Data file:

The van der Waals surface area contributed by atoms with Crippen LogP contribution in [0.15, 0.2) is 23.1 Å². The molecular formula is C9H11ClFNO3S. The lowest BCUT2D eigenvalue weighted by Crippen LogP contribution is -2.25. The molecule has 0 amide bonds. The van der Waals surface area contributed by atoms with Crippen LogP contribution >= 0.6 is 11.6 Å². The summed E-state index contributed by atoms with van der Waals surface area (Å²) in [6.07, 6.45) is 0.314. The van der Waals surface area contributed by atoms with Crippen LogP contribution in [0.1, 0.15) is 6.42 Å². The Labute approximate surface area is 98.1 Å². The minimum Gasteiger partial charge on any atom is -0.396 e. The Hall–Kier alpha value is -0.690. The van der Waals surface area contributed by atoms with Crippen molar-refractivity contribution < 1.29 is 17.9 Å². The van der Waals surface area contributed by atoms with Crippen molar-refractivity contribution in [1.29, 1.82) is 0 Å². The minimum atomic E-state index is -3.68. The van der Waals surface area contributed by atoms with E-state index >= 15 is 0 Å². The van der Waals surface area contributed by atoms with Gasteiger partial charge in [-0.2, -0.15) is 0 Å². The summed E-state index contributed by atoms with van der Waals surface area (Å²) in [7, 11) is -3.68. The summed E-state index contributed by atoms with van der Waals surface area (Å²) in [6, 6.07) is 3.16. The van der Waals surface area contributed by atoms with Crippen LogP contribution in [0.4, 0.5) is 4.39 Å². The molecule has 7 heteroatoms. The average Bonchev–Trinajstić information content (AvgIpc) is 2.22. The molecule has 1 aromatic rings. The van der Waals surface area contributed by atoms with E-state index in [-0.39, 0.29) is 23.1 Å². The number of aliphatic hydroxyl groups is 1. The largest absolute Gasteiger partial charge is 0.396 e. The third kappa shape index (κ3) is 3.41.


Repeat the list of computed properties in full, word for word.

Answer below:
The van der Waals surface area contributed by atoms with Crippen LogP contribution in [0.15, 0.2) is 23.1 Å². The molecular formula is C9H11ClFNO3S. The lowest BCUT2D eigenvalue weighted by Crippen LogP contribution is -2.25. The molecule has 0 amide bonds. The van der Waals surface area contributed by atoms with Crippen LogP contribution >= 0.6 is 11.6 Å². The summed E-state index contributed by atoms with van der Waals surface area (Å²) in [6.07, 6.45) is 0.314. The van der Waals surface area contributed by atoms with Crippen LogP contribution in [0.1, 0.15) is 6.42 Å². The Labute approximate surface area is 98.1 Å². The minimum Gasteiger partial charge on any atom is -0.396 e. The Hall–Kier alpha value is -0.690. The van der Waals surface area contributed by atoms with Crippen molar-refractivity contribution < 1.29 is 17.9 Å². The van der Waals surface area contributed by atoms with Crippen molar-refractivity contribution in [1.29, 1.82) is 0 Å². The minimum atomic E-state index is -3.68. The van der Waals surface area contributed by atoms with E-state index >= 15 is 0 Å². The van der Waals surface area contributed by atoms with Gasteiger partial charge in [-0.2, -0.15) is 0 Å². The summed E-state index contributed by atoms with van der Waals surface area (Å²) in [7, 11) is -3.68. The summed E-state index contributed by atoms with van der Waals surface area (Å²) in [6, 6.07) is 3.16. The van der Waals surface area contributed by atoms with Crippen LogP contribution in [0.4, 0.5) is 4.39 Å². The molecule has 7 heteroatoms. The average Bonchev–Trinajstić information content (AvgIpc) is 2.22. The molecule has 1 aromatic rings. The van der Waals surface area contributed by atoms with E-state index in [-0.39, 0.29) is 23.1 Å². The number of aliphatic hydroxyl groups is 1. The largest absolute Gasteiger partial charge is 0.396 e. The third kappa shape index (κ3) is 3.41.